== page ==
The Grattan Institute has proposed that a 15% surcharge should be added to the Higher Education Loan Program (HELP) debt of undergraduate and college students.
The surcharge is not an up front fee. It is a fee that is added to the existing debt and paid later, depending on a graduate’s future income. Repayments are only made if a graduate’s income exceeds about A$56,000 per annum.
This flat rate means that, while a graduate’s loan would initially increase by 15%, that figure would not get bigger over time.
Currently full-fee undergraduates pay a 25% fee on their loans, vocational education students a 20% fee, while postgraduate and government-supported students pay no loan fee. There is no obvious reason for these disparities and they seem to have evolved through a lack of policy attention by many governments.
So for administrative simplicity and coherence it would seem a good idea that all HELP loans are treated in the same way.
Not a radical idea
The 15% surcharge might seem like a radical reform idea, but the notion of a surcharge actually fits comfortably with the underlying economics of the HELP system, and was part of the original HECS design of 1989.
Benefits to low income earners
While an increase in the size of the loan may raise the ire of prospective students, it is important to remember that this does not leave those who go on to earn a lower income any worse off relative to their wealthier counterparts.
In fact they would be better off under this reform, because there would be no financial advantage to paying off the loan quickly. This is not currently the case.
The lower income earners who take longer to pay off their loans as the system is now are also penalised with having to pay back more interest over time.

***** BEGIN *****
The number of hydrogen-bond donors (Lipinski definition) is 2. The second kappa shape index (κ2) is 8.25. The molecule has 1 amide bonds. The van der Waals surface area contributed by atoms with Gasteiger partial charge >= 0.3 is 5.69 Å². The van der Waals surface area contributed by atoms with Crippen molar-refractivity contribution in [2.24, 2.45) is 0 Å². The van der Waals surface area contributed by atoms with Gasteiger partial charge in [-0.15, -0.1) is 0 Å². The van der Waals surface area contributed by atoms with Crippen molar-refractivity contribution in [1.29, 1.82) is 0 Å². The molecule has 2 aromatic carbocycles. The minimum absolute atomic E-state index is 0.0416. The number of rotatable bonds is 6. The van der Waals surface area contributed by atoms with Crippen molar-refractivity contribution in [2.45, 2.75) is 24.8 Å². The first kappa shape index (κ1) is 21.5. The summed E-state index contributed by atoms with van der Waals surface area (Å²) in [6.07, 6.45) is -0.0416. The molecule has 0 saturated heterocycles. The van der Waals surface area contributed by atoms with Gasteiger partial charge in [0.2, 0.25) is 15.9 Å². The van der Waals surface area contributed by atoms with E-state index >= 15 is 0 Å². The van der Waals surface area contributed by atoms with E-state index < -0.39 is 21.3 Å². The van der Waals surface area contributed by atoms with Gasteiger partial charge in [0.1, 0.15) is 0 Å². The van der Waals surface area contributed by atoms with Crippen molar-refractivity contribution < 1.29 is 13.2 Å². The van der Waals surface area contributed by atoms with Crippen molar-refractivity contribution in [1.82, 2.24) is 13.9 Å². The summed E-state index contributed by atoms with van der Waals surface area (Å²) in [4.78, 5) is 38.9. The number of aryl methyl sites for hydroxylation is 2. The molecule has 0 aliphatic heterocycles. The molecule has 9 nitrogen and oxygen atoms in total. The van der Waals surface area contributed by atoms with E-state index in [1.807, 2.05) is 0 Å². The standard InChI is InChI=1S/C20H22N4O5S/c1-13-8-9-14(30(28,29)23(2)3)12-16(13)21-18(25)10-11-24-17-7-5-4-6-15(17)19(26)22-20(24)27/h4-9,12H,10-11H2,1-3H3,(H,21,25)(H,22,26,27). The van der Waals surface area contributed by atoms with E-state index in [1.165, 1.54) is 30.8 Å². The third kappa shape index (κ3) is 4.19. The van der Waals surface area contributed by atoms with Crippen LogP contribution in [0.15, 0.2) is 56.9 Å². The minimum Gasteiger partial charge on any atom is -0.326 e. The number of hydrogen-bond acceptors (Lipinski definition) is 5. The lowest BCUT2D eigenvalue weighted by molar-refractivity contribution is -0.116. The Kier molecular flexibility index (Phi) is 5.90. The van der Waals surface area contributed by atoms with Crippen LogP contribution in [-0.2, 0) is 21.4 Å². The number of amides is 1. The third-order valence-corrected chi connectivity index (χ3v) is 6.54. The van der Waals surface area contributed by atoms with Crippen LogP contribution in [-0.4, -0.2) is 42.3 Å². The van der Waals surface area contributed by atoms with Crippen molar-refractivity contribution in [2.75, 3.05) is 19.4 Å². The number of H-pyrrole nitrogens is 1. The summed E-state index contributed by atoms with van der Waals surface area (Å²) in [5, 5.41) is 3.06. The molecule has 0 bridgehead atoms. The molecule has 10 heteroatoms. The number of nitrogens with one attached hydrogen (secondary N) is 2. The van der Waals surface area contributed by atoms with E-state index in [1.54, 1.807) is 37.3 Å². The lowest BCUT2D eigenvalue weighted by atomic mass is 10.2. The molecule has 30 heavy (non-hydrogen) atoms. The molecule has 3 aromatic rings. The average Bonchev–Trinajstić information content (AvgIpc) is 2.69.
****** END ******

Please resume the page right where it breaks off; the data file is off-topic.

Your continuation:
In this sense, the change will act as a kind of subsidy on the loans of lower income earners, negating some of the cost and keeping loans from spiralling out of control.
Benefits to the government
A starting point is that the government already passes a considerable discount to students by indexing the loans by the CPI instead of the government’s own cost of borrowing.
While in the past the suggestion of imposing a real, and much higher rate of interest on the loans has been floated, it has been demonstrated that this is not the most equitable solution.
While a 15% spike in underlying cost may understandably attract headlines, this isn’t out of the blue. Having a surcharge on HELP debts for normal undergraduates was part of the original HECS design, but it took the form of a 20% discount for those who chose to pay up front.
This is just the other side of the coin of a surcharge, and was part of the original policy to cover the interest rate issue explained above.
Also, there are already surcharges on other HELP debts, and these are currently (and strangely) different depending on the nature of the tertiary education that people are undertaking.
Why 15% fee?
However, these points in favour of a surcharge should not be conflated with a judgement concerning what is the “correct” level of HELP charges in total.
This means that simply adding a 15% surcharge is an implicit recognition that the debts for graduates are too low at the moment, and should be increased.
The case for a surcharge should be made independently from the issue of what the correct overall level of a charge should be.
The economic case of the Grattan argument for a surcharge stands without reference to any budgetary concerns related to the level of HECS debts, which is a considerably more complicated (and ultimately political) judgement.
Authors: Bruce Chapman, Director, Policy Impact, Crawford School of Economics and Government, Australian National University